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Mark Wallinger: Mane attraction

Breathing new life into traditional symbols is the hallmark of the artist whose giant white horse is destined to become the 'Angel of the South'

Saturday 14 February 2009 01:00 GMT

It's interesting that Mark Wallinger once said he particularly likes the poetry of Keats and Shelley. It shows what an eclectic chap he is. In one sense, of course, we knew that. Wallinger is the man who has just won the contest to create Britain's largest piece of public art – dubbed the Angel of the South because it is supposed to do for the desolate Ebbsfleet area of Kent what Antony Gormley's Angel of the North did for the industrial wastelands of Tyneside. Giant pieces of art aren't Wallinger's usual thing, though he is such a wide-ranging artist – working for 20 years with paint, photography, sculpture, video, performance and installation – that it's hard to say what his usual thing is.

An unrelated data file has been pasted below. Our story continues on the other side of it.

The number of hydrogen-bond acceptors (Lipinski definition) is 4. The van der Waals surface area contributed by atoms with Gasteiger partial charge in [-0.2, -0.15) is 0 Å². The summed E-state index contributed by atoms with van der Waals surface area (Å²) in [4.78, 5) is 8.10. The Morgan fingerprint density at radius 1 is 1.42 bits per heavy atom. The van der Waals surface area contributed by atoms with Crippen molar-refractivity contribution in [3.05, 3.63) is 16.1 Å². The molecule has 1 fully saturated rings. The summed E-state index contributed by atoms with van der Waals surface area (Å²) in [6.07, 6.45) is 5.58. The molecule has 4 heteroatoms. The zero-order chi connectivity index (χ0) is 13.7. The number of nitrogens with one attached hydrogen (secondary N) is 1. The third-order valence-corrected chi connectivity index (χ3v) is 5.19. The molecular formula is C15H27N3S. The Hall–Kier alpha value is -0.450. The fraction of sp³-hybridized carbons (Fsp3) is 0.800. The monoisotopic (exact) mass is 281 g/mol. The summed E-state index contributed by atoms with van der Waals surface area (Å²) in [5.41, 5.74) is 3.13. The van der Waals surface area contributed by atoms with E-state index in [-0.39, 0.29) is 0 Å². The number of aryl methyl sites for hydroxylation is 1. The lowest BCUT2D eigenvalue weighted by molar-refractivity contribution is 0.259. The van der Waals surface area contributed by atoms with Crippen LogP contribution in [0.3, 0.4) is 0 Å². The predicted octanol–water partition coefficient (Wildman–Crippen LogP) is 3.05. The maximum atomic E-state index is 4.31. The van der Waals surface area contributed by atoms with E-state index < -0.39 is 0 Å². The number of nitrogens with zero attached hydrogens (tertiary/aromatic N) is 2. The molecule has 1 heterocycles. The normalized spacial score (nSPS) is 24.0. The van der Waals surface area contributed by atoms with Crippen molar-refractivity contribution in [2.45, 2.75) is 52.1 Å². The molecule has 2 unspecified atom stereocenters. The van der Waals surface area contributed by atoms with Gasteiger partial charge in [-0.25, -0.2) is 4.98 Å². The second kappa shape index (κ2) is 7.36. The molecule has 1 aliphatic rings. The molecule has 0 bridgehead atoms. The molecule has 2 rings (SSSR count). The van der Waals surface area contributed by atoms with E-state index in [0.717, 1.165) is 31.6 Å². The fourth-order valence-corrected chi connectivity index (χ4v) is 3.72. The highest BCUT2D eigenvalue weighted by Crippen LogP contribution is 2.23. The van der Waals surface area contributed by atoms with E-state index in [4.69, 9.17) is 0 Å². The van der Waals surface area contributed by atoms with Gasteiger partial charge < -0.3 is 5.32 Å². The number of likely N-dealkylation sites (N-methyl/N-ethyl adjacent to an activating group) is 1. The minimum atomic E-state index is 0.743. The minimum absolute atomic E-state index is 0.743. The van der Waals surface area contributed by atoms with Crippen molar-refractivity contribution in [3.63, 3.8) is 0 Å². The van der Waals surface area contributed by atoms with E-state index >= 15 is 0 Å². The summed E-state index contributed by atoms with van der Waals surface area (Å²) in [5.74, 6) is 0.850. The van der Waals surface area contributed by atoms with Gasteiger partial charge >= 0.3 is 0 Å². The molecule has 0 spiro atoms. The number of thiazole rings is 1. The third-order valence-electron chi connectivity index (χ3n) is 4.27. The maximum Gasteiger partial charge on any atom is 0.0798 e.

"Conceptual" is the word the critics use. But that doesn't really help, since it conjures up in the public mind Hirst's pickled shark, Ofili's elephant dung or Emin's sex-stained sheets and all manner of other invitations to red-top ridicule. Mark Wallinger's relationship with that crowd of Not So Young British Artists, with whom he shared the platform of the seminal Sensation exhibition at the Royal Academy in 1997, has always been rather ambiguous.

Keats and Shelley underline that ambiguity, for they were part of the first wave of the Romantic movement which elevated originality above the notion of art as a growing tradition in which each generation stands on the shoulders of those who went before. Mark Wallinger is an artist who values tradition considerably more than most of his contemporaries – and his innovation is the more significant for it.